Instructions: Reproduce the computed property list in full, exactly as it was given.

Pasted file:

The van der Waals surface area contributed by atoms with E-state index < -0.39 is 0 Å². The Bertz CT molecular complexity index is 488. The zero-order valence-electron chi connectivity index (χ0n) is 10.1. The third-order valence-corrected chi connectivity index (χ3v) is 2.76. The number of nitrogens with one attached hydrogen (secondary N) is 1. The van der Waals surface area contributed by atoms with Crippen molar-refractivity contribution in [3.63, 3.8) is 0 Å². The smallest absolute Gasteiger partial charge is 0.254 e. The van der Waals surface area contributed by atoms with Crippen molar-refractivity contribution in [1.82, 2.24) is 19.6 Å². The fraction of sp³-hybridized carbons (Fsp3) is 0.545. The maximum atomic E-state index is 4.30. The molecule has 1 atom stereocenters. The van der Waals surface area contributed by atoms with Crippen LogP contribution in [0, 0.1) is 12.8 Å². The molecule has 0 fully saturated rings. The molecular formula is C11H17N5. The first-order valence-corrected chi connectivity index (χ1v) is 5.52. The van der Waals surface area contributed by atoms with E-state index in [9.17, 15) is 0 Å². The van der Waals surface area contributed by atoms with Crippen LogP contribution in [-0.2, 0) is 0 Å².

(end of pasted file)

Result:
The van der Waals surface area contributed by atoms with E-state index < -0.39 is 0 Å². The Bertz CT molecular complexity index is 488. The zero-order valence-electron chi connectivity index (χ0n) is 10.1. The third-order valence-corrected chi connectivity index (χ3v) is 2.76. The number of nitrogens with one attached hydrogen (secondary N) is 1. The van der Waals surface area contributed by atoms with Crippen molar-refractivity contribution in [3.63, 3.8) is 0 Å². The smallest absolute Gasteiger partial charge is 0.254 e. The van der Waals surface area contributed by atoms with Crippen molar-refractivity contribution in [1.82, 2.24) is 19.6 Å². The fraction of sp³-hybridized carbons (Fsp3) is 0.545. The maximum atomic E-state index is 4.30. The molecule has 1 atom stereocenters. The van der Waals surface area contributed by atoms with Crippen LogP contribution in [0, 0.1) is 12.8 Å². The molecule has 0 fully saturated rings. The molecular formula is C11H17N5. The first-order valence-corrected chi connectivity index (χ1v) is 5.52. The van der Waals surface area contributed by atoms with E-state index in [9.17, 15) is 0 Å². The van der Waals surface area contributed by atoms with Crippen LogP contribution in [-0.2, 0) is 0 Å².